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Thread: Need Ideas

  1. #1
    Join Date
    Dec 2009
    Posts
    5

    Question Need Ideas

    I have a customer who wants to feed 2 of the big square bales of hay off of the back of his flatbed truck. He wants something to push the bales slowly off the back where they break off in flakes across the field. Needs to be something relatively simple and cost effective. I have researched some on the internet but they are too complicated. I was thinking maybe something with a winch and pulley or something. Any ideas?

  2. #2
    Join Date
    Jul 2006
    Posts
    1,508

    Default

    How about a small section of hay conveyor with a guillotine, and chopping block? You could install a variable speed motor on the conveyor, and rig up a timer to the guillotine to coordinate with the conveyor!
    Caution!
    These are "my" views based only on “my” experiences in “my” little bitty world.

  3. #3
    Join Date
    Jul 2007
    Posts
    241

    Default

    The process would be a lot easier if he started out with the blocks already cut into sections and then loading them into a delivery chute that drops onto the belt or skip the belt and drop the peices directley onto the ground every minute or so, maybe a screw type of press could push them out?Mike
    Last edited by crawdaddy; 12-12-2009 at 06:03 PM.

  4. #4
    Join Date
    Dec 2008
    Location
    Omaha, Nebraska USA
    Posts
    44

    Default

    Quote Originally Posted by kystik35 View Post
    Needs to be something relatively simple and cost effective. I have researched some on the internet but they are too complicated.
    Sounds like you have a small shop like I do. Customers want things done cheap but don't realize how much time goes into a project you are planning.
    My shop rate is $55 per hour plus material and shop supplies. Just as a Ford Dealership does but there shop rate is more like $80 to $90 per hour. I hate when customers say you get $55 per hour that way too much. I give up on explaining about the rent, utilities, welders, gasses, vice grips, drill press, lathe, Pickup, insurance, forklift, and so on. I just say that is what is going to take to have me do the job some go some stay and the ones that stay are happy when they get there product finished, I try to give a time line when it will be done and try to stick to it. I get them to return and they are my best advertisement. When someone new call I always ask how did you find out about me and most times it is from a past customer.
    To answer your question make your plan from what is out there in your research and get the customer involved with planning if he don't like what you come up with move on.
    Rick C

  5. #5
    Join Date
    Dec 2008
    Location
    Omaha, Nebraska USA
    Posts
    44

  6. #6
    Join Date
    Jun 2009
    Location
    So Cal Desert
    Posts
    25

    Default

    Some times the best plan is simple. I like your thoughts on the winch and pulley. you could use some box tube of two sizes with uprights welded to the larger and slide it off the back of the truck. only problem is the flakes, will they fall off or do they need help. Good luck!

    This is a round bale trailer I found on youtube.

    http://www.youtube.com/watch?v=irIu5KizaRg

  7. #7
    Join Date
    Apr 2008
    Location
    BC, Canada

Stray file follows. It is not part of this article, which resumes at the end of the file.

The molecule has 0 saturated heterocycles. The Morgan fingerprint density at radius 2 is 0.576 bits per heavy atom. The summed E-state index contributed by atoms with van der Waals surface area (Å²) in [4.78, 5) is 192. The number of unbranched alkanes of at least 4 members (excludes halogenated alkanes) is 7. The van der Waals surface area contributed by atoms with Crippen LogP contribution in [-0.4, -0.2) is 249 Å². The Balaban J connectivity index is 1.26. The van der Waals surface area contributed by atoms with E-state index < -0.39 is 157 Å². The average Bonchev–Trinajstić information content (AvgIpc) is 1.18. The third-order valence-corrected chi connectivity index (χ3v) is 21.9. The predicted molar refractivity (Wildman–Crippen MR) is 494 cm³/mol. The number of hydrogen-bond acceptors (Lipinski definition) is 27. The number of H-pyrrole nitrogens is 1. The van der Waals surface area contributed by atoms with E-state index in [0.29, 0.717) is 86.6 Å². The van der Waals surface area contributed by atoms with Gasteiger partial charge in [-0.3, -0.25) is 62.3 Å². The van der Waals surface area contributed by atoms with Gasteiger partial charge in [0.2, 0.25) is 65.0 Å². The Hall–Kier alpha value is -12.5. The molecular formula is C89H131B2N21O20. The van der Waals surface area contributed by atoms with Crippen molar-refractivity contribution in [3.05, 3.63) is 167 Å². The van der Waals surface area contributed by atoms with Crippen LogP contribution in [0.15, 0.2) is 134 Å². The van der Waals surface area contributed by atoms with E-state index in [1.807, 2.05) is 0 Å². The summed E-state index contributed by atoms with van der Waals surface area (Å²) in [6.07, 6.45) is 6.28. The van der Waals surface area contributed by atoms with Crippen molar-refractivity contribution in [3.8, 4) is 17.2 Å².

Posts
    45

    Default Just spitballing

    If you want to do it and he wants it cheap what about something with a garage door opener. I know you can get an old one for pretty cheap. A screw style would be cool. Then he can control it from in the cab with an on/off switch.

    Or use a wheel on the ground to turn a conveyor, just gear it down so the conveyor is at a crawl. Maybe a lifting chain or linkage so he can stop it from inside the cab by lifting the ground wheel.

    Just my thoughts.
    Please post pics of what you end up building.

  8. #8
    Join Date
    Nov 2009
    Posts
    18

    Default

    I've helped build some thing I think will help and it was fairly easy. We had all the parts laying around wich if you don't it may get kinda pricey.
    I assume he's putting the bales side by side.
    We salvaged the walking floor from an old bale wagon along with the hydrolic motors. We cut a slot across the front of the bed wide enough for the floor to pass through. It also has to be deep enough to lay a piece of pipe for a radius for walking floor. We did the same at the back of the bed. We later made these roll as a solid pipe was noisy and alot of drag. We built a support under the bed and mounts for the motor. The pump was an old snow plow unit that ran off an engine belt. Had a valve in cab to control it. After some fine tuning and adjustments the thing worked great. It's also very use full for many other thing around the ranch.
    If he's an old rancher he might have this stuff. Alot of em never throw any thing away and build some awesome stuff out of old "junk"

  9. #9
    Join Date
    Dec 2009
    Posts
    5

    Default

    The customer says that if there is a device that pushes the bales to the back of the truck that gravity will take care of the flakes. My original plans were to make something that could be unhooked and easily set off in the spring and summer months where he could use the truck for other things or to pull a gooseneck trailer. I was thinking something that would line up with the standards in the bed.

  10. #10
    Join Date
    Dec 2009
    Posts
    8

    Default

    how heavy are the bales ,how big, dose he want to push them side by side or end to end? how fast do you want them pushed?

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